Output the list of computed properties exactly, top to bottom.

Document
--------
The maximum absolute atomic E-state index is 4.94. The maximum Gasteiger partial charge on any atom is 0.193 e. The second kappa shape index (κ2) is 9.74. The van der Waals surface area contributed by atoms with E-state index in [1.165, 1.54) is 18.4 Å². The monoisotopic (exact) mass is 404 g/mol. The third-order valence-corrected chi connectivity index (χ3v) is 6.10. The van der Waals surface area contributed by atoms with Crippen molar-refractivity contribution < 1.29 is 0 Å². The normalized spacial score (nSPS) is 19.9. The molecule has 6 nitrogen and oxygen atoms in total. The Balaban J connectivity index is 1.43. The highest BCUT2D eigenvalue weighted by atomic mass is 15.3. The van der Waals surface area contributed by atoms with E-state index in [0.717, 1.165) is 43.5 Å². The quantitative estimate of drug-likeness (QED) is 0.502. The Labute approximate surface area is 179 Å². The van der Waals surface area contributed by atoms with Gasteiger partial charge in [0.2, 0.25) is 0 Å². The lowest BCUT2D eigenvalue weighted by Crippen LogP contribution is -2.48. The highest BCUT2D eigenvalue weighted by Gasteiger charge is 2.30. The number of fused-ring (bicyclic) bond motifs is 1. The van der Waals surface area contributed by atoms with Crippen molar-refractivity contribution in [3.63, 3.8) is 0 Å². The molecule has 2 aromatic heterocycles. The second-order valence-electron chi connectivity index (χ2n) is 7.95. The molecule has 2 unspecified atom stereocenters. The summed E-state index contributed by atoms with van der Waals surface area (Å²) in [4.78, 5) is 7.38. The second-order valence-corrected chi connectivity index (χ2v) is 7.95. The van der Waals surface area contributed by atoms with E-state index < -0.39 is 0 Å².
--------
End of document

The maximum absolute atomic E-state index is 4.94. The maximum Gasteiger partial charge on any atom is 0.193 e. The second kappa shape index (κ2) is 9.74. The van der Waals surface area contributed by atoms with E-state index in [1.165, 1.54) is 18.4 Å². The monoisotopic (exact) mass is 404 g/mol. The third-order valence-corrected chi connectivity index (χ3v) is 6.10. The van der Waals surface area contributed by atoms with Crippen molar-refractivity contribution < 1.29 is 0 Å². The normalized spacial score (nSPS) is 19.9. The molecule has 6 nitrogen and oxygen atoms in total. The Balaban J connectivity index is 1.43. The highest BCUT2D eigenvalue weighted by atomic mass is 15.3. The van der Waals surface area contributed by atoms with E-state index in [0.717, 1.165) is 43.5 Å². The quantitative estimate of drug-likeness (QED) is 0.502. The Labute approximate surface area is 179 Å². The van der Waals surface area contributed by atoms with Gasteiger partial charge in [0.2, 0.25) is 0 Å². The lowest BCUT2D eigenvalue weighted by Crippen LogP contribution is -2.48. The highest BCUT2D eigenvalue weighted by Gasteiger charge is 2.30. The number of fused-ring (bicyclic) bond motifs is 1. The van der Waals surface area contributed by atoms with Crippen molar-refractivity contribution in [3.63, 3.8) is 0 Å². The molecule has 2 aromatic heterocycles. The second-order valence-electron chi connectivity index (χ2n) is 7.95. The molecule has 2 unspecified atom stereocenters. The summed E-state index contributed by atoms with van der Waals surface area (Å²) in [4.78, 5) is 7.38. The second-order valence-corrected chi connectivity index (χ2v) is 7.95. The van der Waals surface area contributed by atoms with E-state index < -0.39 is 0 Å².